How does Text Cohesion Explain Causal Processing? Findings from an Exploratory Examination of MOCCA-College Response Patterns

ABSTRACT. This paper presents cohesive devices found in MOCCA-College items (narrative, expository). Previous research has identified that cohesive texts (i.e., connected ideas and relationships) may be helpful for readers when developing successful comprehension of texts (e.g., O’Reily & McNamara, 2007). Results will include the relationships found between overlapping relationships and connective words found in MOCCA-College items, and relationships between response types chosen. Results will inform further item development and our understanding of text cohesion.

College Readers’ Cognitive Profiles by Genre

ABSTRACT. The purpose of this study is to identify reader profiles of cognitive processes by genre of college students. For narrative texts, two profiles were identified: 1) self-integrating readers who focused on metacognitive awareness and opinions about the text and 2) knowledge-and-text integrating readers who paraphrased the text and made connections within the text and with their background knowledge. For expository texts, three profiles were identified: 1) self-integrating, 2) text-integrating readers, and 3) knowledge-integrating readers.

A Coding Scheme to Describe Emotional Dimensions in Narrative and Expository Texts

ABSTRACT. This presentation describes a coding scheme to capture emotion in MOCCA-College items. Our coding scheme targets the location (at the beginning or the end; e.g. Wassenburg et al., 2015), valence (positive or negative; e.g. Mouw et al., 2017), and salience (explicit or implicit; e.g. Nook et al., 2019) of emotion in a text. Results will be discussed in terms of how emotion may influence updating and revising of emotional information during reading.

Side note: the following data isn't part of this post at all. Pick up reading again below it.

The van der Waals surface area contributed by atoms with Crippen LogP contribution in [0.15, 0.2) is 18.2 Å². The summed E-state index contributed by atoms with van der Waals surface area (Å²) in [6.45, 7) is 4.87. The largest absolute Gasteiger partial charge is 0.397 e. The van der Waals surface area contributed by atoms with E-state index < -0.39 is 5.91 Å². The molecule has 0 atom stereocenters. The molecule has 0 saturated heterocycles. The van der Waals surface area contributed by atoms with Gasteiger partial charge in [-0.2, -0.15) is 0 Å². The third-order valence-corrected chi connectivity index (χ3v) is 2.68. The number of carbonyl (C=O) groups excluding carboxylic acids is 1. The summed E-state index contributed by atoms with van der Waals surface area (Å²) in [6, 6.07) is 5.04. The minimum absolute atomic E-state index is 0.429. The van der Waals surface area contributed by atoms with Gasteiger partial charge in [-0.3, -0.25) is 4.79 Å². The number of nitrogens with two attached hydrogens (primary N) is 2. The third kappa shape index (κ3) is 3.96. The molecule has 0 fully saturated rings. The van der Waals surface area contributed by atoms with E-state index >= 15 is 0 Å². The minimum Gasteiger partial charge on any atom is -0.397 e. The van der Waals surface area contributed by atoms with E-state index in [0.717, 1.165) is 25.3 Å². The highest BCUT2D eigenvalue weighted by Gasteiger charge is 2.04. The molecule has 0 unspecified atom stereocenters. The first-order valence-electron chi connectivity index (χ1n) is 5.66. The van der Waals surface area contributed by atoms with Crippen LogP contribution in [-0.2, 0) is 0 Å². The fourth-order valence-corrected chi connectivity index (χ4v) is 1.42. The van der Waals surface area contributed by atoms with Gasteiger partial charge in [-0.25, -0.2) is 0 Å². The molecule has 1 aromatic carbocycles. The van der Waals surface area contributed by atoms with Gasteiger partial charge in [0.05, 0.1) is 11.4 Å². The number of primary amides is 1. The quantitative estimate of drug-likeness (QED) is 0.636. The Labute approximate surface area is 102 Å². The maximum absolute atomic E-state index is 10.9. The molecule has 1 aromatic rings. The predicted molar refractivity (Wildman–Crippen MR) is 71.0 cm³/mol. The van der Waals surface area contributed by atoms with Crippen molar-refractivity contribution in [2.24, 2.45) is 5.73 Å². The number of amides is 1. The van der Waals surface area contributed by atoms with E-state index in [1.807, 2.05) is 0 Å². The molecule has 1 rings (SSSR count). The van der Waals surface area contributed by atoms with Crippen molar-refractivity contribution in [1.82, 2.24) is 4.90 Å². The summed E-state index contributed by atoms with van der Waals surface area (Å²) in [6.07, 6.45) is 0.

Meta-Analysis on College Reading Assessments and GPA

ABSTRACT. It is often assumed that reading comprehension skills are critical to college success, but that relationship is not well understood. This meta-analysis examined studies correlating performance on reading assessments and college grade point averages. Based on 29 studies, reading comprehension performance was positively correlated with college grade point averages, r = .30, p < .001. The effect varied depending on the assessment with the Nelson-Denny being more highly correlated than others (e.g., ACT- Reading, ACCUPLACER).

14:00-15:00 Session 5: Enhanced Session I: Processing Misinformation in Text & Media
Educating About the Misinformation Effect Prior to Reading Does not Seem to Reduce it

ABSTRACT. Readers’ engagement with false information is a topic of growing importance. In two experiments, we investigated whether the misinformation effect can be reduced by educating participants about it prior to reading. In both experiments (N = 84 and N = 133), no reduction of the misinformation effect through psychoeducation was observed. Participants in both groups (control and psychoeducation) referenced a similar amount of misinformation after reading false information on items they previously answered correctly. Both reading false and reading neutral information did not change the confidence participants had in answers they previously knew, while reading correct information increased confidence.